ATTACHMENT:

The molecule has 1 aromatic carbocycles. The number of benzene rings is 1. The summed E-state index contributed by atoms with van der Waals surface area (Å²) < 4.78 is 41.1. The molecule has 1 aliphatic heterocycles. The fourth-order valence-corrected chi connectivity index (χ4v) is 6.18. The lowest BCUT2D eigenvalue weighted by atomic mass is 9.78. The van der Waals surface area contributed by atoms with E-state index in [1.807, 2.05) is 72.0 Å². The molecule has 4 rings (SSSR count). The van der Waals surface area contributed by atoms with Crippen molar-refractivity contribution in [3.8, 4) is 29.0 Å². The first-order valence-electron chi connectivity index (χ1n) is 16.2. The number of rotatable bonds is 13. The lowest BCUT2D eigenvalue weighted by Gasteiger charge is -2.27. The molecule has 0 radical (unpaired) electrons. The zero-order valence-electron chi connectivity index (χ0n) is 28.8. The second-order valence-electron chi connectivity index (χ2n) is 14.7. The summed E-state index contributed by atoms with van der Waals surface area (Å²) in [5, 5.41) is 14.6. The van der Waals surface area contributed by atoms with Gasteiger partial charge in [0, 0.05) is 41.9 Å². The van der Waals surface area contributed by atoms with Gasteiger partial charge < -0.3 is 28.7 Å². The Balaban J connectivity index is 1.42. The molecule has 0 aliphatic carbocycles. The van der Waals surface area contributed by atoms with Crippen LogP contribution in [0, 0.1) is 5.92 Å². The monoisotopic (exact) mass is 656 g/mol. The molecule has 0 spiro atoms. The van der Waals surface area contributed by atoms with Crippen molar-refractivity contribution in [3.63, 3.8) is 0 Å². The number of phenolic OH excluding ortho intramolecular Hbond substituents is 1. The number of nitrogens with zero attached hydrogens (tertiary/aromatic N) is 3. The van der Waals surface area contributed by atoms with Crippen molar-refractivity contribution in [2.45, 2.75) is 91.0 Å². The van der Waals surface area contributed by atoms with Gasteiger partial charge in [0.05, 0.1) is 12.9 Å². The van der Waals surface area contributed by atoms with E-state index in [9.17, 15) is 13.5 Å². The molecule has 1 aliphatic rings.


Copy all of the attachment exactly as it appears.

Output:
The molecule has 1 aromatic carbocycles. The number of benzene rings is 1. The summed E-state index contributed by atoms with van der Waals surface area (Å²) < 4.78 is 41.1. The molecule has 1 aliphatic heterocycles. The fourth-order valence-corrected chi connectivity index (χ4v) is 6.18. The lowest BCUT2D eigenvalue weighted by atomic mass is 9.78. The van der Waals surface area contributed by atoms with E-state index in [1.807, 2.05) is 72.0 Å². The molecule has 4 rings (SSSR count). The van der Waals surface area contributed by atoms with Crippen molar-refractivity contribution in [3.8, 4) is 29.0 Å². The first-order valence-electron chi connectivity index (χ1n) is 16.2. The number of rotatable bonds is 13. The lowest BCUT2D eigenvalue weighted by Gasteiger charge is -2.27. The molecule has 0 radical (unpaired) electrons. The zero-order valence-electron chi connectivity index (χ0n) is 28.8. The second-order valence-electron chi connectivity index (χ2n) is 14.7. The summed E-state index contributed by atoms with van der Waals surface area (Å²) in [5, 5.41) is 14.6. The van der Waals surface area contributed by atoms with Gasteiger partial charge in [0, 0.05) is 41.9 Å². The van der Waals surface area contributed by atoms with Gasteiger partial charge < -0.3 is 28.7 Å². The Balaban J connectivity index is 1.42. The molecule has 0 aliphatic carbocycles. The van der Waals surface area contributed by atoms with Crippen LogP contribution in [0, 0.1) is 5.92 Å². The monoisotopic (exact) mass is 656 g/mol. The molecule has 0 spiro atoms. The van der Waals surface area contributed by atoms with Crippen molar-refractivity contribution in [3.63, 3.8) is 0 Å². The number of phenolic OH excluding ortho intramolecular Hbond substituents is 1. The number of nitrogens with zero attached hydrogens (tertiary/aromatic N) is 3. The van der Waals surface area contributed by atoms with Crippen molar-refractivity contribution in [2.45, 2.75) is 91.0 Å². The van der Waals surface area contributed by atoms with Gasteiger partial charge in [0.05, 0.1) is 12.9 Å². The van der Waals surface area contributed by atoms with E-state index in [9.17, 15) is 13.5 Å². The molecule has 1 aliphatic rings.